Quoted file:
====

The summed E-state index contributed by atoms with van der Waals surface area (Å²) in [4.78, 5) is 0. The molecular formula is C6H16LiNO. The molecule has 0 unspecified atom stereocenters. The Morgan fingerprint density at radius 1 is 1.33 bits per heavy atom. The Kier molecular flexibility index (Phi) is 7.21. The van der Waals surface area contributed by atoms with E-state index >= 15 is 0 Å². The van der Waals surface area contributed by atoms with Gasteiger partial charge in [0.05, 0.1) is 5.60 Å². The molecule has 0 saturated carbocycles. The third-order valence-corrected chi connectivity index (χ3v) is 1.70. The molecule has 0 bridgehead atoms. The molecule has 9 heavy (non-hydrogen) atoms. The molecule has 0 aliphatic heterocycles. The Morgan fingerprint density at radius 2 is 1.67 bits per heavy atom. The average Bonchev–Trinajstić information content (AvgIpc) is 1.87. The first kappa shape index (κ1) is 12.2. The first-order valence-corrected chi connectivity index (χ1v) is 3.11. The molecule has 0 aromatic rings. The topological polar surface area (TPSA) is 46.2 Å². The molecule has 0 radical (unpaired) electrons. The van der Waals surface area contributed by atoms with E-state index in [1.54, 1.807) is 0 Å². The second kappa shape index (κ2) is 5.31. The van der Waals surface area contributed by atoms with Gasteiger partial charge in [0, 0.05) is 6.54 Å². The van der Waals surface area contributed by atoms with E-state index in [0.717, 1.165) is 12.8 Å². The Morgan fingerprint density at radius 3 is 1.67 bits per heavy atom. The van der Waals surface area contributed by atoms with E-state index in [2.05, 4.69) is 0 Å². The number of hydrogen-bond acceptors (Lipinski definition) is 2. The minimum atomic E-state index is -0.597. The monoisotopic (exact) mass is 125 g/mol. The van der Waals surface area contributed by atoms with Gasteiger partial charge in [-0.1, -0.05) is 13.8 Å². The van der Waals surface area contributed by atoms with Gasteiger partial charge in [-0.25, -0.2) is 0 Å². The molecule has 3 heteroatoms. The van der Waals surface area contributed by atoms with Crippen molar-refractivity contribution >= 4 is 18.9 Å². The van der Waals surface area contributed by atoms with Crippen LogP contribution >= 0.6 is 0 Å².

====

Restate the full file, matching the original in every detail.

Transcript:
The summed E-state index contributed by atoms with van der Waals surface area (Å²) in [4.78, 5) is 0. The molecular formula is C6H16LiNO. The molecule has 0 unspecified atom stereocenters. The Morgan fingerprint density at radius 1 is 1.33 bits per heavy atom. The Kier molecular flexibility index (Phi) is 7.21. The van der Waals surface area contributed by atoms with E-state index >= 15 is 0 Å². The van der Waals surface area contributed by atoms with Gasteiger partial charge in [0.05, 0.1) is 5.60 Å². The molecule has 0 saturated carbocycles. The third-order valence-corrected chi connectivity index (χ3v) is 1.70. The molecule has 0 bridgehead atoms. The molecule has 9 heavy (non-hydrogen) atoms. The molecule has 0 aliphatic heterocycles. The Morgan fingerprint density at radius 2 is 1.67 bits per heavy atom. The average Bonchev–Trinajstić information content (AvgIpc) is 1.87. The first kappa shape index (κ1) is 12.2. The first-order valence-corrected chi connectivity index (χ1v) is 3.11. The molecule has 0 aromatic rings. The topological polar surface area (TPSA) is 46.2 Å². The molecule has 0 radical (unpaired) electrons. The van der Waals surface area contributed by atoms with E-state index in [1.54, 1.807) is 0 Å². The second kappa shape index (κ2) is 5.31. The van der Waals surface area contributed by atoms with Gasteiger partial charge in [0, 0.05) is 6.54 Å². The van der Waals surface area contributed by atoms with E-state index in [0.717, 1.165) is 12.8 Å². The Morgan fingerprint density at radius 3 is 1.67 bits per heavy atom. The van der Waals surface area contributed by atoms with E-state index in [2.05, 4.69) is 0 Å². The number of hydrogen-bond acceptors (Lipinski definition) is 2. The minimum atomic E-state index is -0.597. The monoisotopic (exact) mass is 125 g/mol. The van der Waals surface area contributed by atoms with Gasteiger partial charge in [-0.1, -0.05) is 13.8 Å². The van der Waals surface area contributed by atoms with Gasteiger partial charge in [-0.25, -0.2) is 0 Å². The molecule has 3 heteroatoms. The van der Waals surface area contributed by atoms with Crippen molar-refractivity contribution >= 4 is 18.9 Å². The van der Waals surface area contributed by atoms with Crippen LogP contribution >= 0.6 is 0 Å².